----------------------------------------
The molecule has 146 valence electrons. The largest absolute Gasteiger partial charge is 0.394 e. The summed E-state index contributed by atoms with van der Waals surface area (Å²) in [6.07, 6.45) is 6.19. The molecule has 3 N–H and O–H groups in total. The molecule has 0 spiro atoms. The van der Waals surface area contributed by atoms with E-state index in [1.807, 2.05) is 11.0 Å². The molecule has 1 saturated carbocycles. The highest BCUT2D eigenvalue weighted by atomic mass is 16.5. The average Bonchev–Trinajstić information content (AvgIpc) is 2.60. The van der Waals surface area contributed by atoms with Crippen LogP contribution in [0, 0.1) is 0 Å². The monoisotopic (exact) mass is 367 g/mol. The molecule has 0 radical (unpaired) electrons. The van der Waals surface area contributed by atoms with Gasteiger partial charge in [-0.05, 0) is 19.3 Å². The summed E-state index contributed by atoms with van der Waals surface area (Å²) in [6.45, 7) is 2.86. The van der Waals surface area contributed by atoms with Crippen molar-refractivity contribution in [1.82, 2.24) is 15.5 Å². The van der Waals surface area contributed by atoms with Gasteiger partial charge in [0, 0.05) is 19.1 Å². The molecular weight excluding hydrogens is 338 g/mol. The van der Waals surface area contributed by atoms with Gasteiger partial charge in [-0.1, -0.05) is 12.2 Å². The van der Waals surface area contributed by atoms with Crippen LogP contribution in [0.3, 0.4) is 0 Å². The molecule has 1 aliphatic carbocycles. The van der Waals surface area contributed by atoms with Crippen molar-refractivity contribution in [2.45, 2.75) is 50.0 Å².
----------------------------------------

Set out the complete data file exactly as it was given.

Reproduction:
The molecule has 146 valence electrons. The largest absolute Gasteiger partial charge is 0.394 e. The summed E-state index contributed by atoms with van der Waals surface area (Å²) in [6.07, 6.45) is 6.19. The molecule has 3 N–H and O–H groups in total. The molecule has 0 spiro atoms. The van der Waals surface area contributed by atoms with E-state index in [1.807, 2.05) is 11.0 Å². The molecule has 1 saturated carbocycles. The highest BCUT2D eigenvalue weighted by atomic mass is 16.5. The average Bonchev–Trinajstić information content (AvgIpc) is 2.60. The van der Waals surface area contributed by atoms with Crippen LogP contribution in [0, 0.1) is 0 Å². The monoisotopic (exact) mass is 367 g/mol. The molecule has 0 radical (unpaired) electrons. The van der Waals surface area contributed by atoms with Gasteiger partial charge in [-0.05, 0) is 19.3 Å². The summed E-state index contributed by atoms with van der Waals surface area (Å²) in [6.45, 7) is 2.86. The van der Waals surface area contributed by atoms with Crippen molar-refractivity contribution in [1.82, 2.24) is 15.5 Å². The van der Waals surface area contributed by atoms with Gasteiger partial charge in [0, 0.05) is 19.1 Å². The molecular weight excluding hydrogens is 338 g/mol. The van der Waals surface area contributed by atoms with Gasteiger partial charge in [-0.1, -0.05) is 12.2 Å². The van der Waals surface area contributed by atoms with Crippen LogP contribution in [0.3, 0.4) is 0 Å². The molecule has 1 aliphatic carbocycles. The van der Waals surface area contributed by atoms with Crippen molar-refractivity contribution in [2.45, 2.75) is 50.0 Å².